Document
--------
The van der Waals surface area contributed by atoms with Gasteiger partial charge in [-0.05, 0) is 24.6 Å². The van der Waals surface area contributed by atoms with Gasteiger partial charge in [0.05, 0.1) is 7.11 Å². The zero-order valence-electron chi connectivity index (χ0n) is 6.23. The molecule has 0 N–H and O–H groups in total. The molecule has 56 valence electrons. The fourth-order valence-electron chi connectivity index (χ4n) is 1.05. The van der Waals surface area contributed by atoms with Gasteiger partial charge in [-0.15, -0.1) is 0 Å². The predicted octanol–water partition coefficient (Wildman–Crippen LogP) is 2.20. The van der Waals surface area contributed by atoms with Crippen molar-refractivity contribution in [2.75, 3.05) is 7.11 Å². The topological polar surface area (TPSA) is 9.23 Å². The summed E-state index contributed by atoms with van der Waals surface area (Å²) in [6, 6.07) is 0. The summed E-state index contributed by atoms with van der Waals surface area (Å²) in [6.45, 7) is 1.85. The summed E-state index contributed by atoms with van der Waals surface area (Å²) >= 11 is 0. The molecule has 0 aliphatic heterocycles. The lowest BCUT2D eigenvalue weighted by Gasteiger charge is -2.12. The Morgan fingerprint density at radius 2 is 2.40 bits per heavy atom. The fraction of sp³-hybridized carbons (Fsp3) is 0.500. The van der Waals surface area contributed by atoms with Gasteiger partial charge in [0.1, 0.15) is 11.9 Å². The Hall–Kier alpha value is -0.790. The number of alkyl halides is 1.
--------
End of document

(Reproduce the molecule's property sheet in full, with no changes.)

The van der Waals surface area contributed by atoms with Gasteiger partial charge in [-0.05, 0) is 24.6 Å². The van der Waals surface area contributed by atoms with Gasteiger partial charge in [0.05, 0.1) is 7.11 Å². The zero-order valence-electron chi connectivity index (χ0n) is 6.23. The molecule has 0 N–H and O–H groups in total. The molecule has 56 valence electrons. The fourth-order valence-electron chi connectivity index (χ4n) is 1.05. The van der Waals surface area contributed by atoms with Gasteiger partial charge in [-0.15, -0.1) is 0 Å². The predicted octanol–water partition coefficient (Wildman–Crippen LogP) is 2.20. The van der Waals surface area contributed by atoms with Crippen molar-refractivity contribution in [2.75, 3.05) is 7.11 Å². The topological polar surface area (TPSA) is 9.23 Å². The summed E-state index contributed by atoms with van der Waals surface area (Å²) in [6, 6.07) is 0. The summed E-state index contributed by atoms with van der Waals surface area (Å²) in [6.45, 7) is 1.85. The summed E-state index contributed by atoms with van der Waals surface area (Å²) >= 11 is 0. The molecule has 0 aliphatic heterocycles. The lowest BCUT2D eigenvalue weighted by Gasteiger charge is -2.12. The Morgan fingerprint density at radius 2 is 2.40 bits per heavy atom. The fraction of sp³-hybridized carbons (Fsp3) is 0.500. The van der Waals surface area contributed by atoms with Gasteiger partial charge in [0.1, 0.15) is 11.9 Å². The Hall–Kier alpha value is -0.790. The number of alkyl halides is 1.